Izadi Z, Gianfrancesco MA, Schmajuk G, Jacobsohn L, Katz P, Rush S, Ja C, Taylor T, Shidara K, Danila MI, Wysham KD, Strangfeld A, Mateus EF, Hyrich KL, Gossec L, Carmona L, Lawson-Tovey S, Kearsley-Fleet L, Schaefer M, Al-Emadi S, Sparks JA, Hsu TY, Patel NJ, Wise L, Gilbert E, Duarte-García A, Valenzuela-Almada MO, Ugarte-Gil MF, Ljung L, Scirè CA, Carrara G, Hachulla E, Richez C, Cacoub P, Thomas T, Santos MJ, Bernardes M, Hasseli R, Regierer A, Schulze-Koops H, Müller-Ladner U, Pons-Estel G, Tanten R, Nieto RE, Pisoni CN, Tissera YS, Xavier R, Lopes Marques CD, Pileggi GCS, Robinson PC, Machado PM, Sirotich E, Liew JW, Hausmann JS, Sufka P, Grainger R, Bhana S, Gore-Massy M, Wallace ZS, Yazdany J, COVID-19 Global Rheumatology Alliance Registry
Lancet Rheumatol - (-) - [2022-07-25; online 2022-07-25]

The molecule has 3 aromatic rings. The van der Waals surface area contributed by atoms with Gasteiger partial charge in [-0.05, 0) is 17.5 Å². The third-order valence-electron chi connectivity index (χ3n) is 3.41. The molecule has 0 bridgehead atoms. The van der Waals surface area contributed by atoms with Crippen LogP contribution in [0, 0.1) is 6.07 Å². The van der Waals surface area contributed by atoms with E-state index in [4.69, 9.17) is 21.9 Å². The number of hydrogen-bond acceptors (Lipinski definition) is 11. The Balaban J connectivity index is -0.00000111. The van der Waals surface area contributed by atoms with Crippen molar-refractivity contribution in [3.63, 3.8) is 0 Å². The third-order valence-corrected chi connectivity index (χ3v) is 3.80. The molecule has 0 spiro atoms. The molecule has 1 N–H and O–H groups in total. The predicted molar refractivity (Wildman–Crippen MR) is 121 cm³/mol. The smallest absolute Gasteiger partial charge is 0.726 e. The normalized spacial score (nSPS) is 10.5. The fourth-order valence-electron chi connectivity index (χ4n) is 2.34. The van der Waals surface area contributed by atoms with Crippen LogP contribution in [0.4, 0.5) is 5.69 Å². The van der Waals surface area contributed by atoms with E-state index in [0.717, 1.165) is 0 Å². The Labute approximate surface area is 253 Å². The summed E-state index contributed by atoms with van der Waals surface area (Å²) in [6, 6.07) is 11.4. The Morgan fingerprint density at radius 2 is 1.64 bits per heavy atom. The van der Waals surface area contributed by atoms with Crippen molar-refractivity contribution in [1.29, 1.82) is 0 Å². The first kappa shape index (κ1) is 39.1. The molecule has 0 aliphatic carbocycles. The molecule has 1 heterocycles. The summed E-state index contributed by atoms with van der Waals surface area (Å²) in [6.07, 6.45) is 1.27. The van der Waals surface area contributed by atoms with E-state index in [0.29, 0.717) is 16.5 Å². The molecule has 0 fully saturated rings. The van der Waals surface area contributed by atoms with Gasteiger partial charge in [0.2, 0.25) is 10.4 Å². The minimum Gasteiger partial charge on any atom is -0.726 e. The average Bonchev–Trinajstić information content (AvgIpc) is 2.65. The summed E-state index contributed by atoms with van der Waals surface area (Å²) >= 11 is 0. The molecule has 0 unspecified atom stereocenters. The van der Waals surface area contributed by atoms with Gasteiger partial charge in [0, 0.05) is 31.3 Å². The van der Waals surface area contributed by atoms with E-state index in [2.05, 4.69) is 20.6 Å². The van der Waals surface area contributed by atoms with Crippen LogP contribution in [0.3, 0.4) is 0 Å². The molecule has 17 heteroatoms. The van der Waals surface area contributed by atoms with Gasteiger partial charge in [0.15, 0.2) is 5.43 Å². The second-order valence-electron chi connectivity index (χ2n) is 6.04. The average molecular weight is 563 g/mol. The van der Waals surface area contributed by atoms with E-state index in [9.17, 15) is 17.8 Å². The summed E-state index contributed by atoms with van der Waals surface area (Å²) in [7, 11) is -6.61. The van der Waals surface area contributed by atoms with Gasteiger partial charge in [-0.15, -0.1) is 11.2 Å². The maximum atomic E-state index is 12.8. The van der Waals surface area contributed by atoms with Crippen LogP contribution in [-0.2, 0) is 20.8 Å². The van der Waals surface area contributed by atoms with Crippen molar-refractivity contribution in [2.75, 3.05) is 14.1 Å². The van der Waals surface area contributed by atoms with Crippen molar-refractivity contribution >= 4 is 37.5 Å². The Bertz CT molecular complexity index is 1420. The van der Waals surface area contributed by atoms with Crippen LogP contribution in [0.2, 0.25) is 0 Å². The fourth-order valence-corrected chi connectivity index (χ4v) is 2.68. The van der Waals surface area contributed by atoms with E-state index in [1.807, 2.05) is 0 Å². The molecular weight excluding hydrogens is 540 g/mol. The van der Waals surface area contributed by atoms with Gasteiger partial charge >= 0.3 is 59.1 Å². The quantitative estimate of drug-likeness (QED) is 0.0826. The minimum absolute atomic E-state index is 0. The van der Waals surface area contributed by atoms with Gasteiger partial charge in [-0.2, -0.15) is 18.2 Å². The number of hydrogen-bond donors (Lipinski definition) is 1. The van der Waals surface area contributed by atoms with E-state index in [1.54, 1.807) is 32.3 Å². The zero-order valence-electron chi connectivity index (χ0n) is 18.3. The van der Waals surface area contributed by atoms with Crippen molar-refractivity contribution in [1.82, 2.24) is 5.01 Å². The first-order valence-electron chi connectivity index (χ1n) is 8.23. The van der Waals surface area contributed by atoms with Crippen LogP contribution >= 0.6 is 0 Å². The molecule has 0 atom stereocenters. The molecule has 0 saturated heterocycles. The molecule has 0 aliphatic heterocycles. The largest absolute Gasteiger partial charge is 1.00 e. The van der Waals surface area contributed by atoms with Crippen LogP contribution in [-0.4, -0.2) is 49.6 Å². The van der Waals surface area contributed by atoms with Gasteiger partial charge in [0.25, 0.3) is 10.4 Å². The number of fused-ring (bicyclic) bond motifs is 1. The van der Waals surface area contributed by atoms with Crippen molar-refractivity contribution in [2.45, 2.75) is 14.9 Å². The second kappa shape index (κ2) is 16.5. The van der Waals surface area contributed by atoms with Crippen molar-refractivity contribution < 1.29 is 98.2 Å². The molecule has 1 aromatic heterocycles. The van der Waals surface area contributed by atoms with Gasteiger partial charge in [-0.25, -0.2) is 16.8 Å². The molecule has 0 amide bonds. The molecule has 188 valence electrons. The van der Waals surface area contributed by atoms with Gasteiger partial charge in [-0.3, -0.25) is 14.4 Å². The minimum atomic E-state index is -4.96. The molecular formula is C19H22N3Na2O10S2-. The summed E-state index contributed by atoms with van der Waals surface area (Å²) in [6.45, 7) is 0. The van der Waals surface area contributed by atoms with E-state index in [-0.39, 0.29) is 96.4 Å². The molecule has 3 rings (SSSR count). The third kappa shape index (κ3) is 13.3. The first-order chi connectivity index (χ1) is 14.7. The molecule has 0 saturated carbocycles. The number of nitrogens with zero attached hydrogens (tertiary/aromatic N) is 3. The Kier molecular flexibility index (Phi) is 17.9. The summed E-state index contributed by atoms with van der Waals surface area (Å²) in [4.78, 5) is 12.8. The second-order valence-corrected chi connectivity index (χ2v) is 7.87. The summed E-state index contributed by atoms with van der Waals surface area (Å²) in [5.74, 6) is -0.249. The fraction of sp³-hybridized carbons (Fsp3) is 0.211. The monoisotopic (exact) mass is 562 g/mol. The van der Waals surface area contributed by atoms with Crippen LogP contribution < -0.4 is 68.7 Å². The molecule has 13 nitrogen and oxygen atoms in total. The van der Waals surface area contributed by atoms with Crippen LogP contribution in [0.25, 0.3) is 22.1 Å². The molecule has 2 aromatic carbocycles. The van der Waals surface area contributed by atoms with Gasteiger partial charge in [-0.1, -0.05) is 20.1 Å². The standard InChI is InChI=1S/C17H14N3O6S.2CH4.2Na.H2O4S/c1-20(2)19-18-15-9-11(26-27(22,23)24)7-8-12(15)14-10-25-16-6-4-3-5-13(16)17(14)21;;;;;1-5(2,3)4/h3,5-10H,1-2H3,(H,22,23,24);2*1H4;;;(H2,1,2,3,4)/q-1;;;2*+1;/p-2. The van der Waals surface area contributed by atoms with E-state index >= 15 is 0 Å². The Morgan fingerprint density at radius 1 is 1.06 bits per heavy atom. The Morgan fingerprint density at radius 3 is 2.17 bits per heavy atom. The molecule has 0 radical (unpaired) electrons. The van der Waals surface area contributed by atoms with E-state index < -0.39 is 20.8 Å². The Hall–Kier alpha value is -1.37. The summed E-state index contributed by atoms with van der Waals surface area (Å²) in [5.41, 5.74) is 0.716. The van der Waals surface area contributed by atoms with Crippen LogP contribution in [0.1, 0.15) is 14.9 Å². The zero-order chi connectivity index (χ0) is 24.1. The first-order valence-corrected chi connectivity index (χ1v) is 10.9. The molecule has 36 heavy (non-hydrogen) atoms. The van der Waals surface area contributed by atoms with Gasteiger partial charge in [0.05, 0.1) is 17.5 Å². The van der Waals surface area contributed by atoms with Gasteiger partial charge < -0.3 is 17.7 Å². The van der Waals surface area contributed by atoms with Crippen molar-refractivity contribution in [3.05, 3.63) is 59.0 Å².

Differences in the distribution of individual-level clinical risk factors across regions do not fully explain the observed global disparities in COVID-19 outcomes. We aimed to investigate the associations between environmental and societal factors and country-level variations in mortality attributed to COVID-19 among people with rheumatic disease globally. In this observational study, we derived individual-level data on adults (aged 18-99 years) with rheumatic disease and a confirmed status of their highest COVID-19 severity level from the COVID-19 Global Rheumatology Alliance (GRA) registry, collected between March 12, 2020, and Aug 27, 2021. Environmental and societal factors were obtained from publicly available sources. The primary endpoint was mortality attributed to COVID-19. We used a multivariable logistic regression to evaluate independent associations between environmental and societal factors and death, after controlling for individual-level risk factors. We used a series of nested mixed-effects models to establish whether environmental and societal factors sufficiently explained country-level variations in death. 14 044 patients from 23 countries were included in the analyses. 10 178 (72·5%) individuals were female and 3866 (27·5%) were male, with a mean age of 54·4 years (SD 15·6). Air pollution (odds ratio 1·10 per 10 μg/m3 [95% CI 1·01-1·17]; p=0·0105), proportion of the population aged 65 years or older (1·19 per 1% increase [1·10-1·30]; p<0·0001), and population mobility (1·03 per 1% increase in number of visits to grocery and pharmacy stores [1·02-1·05]; p<0·0001 and 1·02 per 1% increase in number of visits to workplaces [1·00-1·03]; p=0·032) were independently associated with higher odds of mortality. Number of hospital beds (0·94 per 1-unit increase per 1000 people [0·88-1·00]; p=0·046), human development index (0·65 per 0·1-unit increase [0·44-0·96]; p=0·032), government response stringency (0·83 per 10-unit increase in containment index [0·74-0·93]; p=0·0018), as well as follow-up time (0·78 per month [0·69-0·88]; p<0·0001) were independently associated with lower odds of mortality. These factors sufficiently explained country-level variations in death attributable to COVID-19 (intraclass correlation coefficient 1·2% [0·1-9·5]; p=0·14). Our findings highlight the importance of environmental and societal factors as potential explanations of the observed regional disparities in COVID-19 outcomes among people with rheumatic disease and lay foundation for a new research agenda to address these disparities. American College of Rheumatology and European Alliance of Associations for Rheumatology.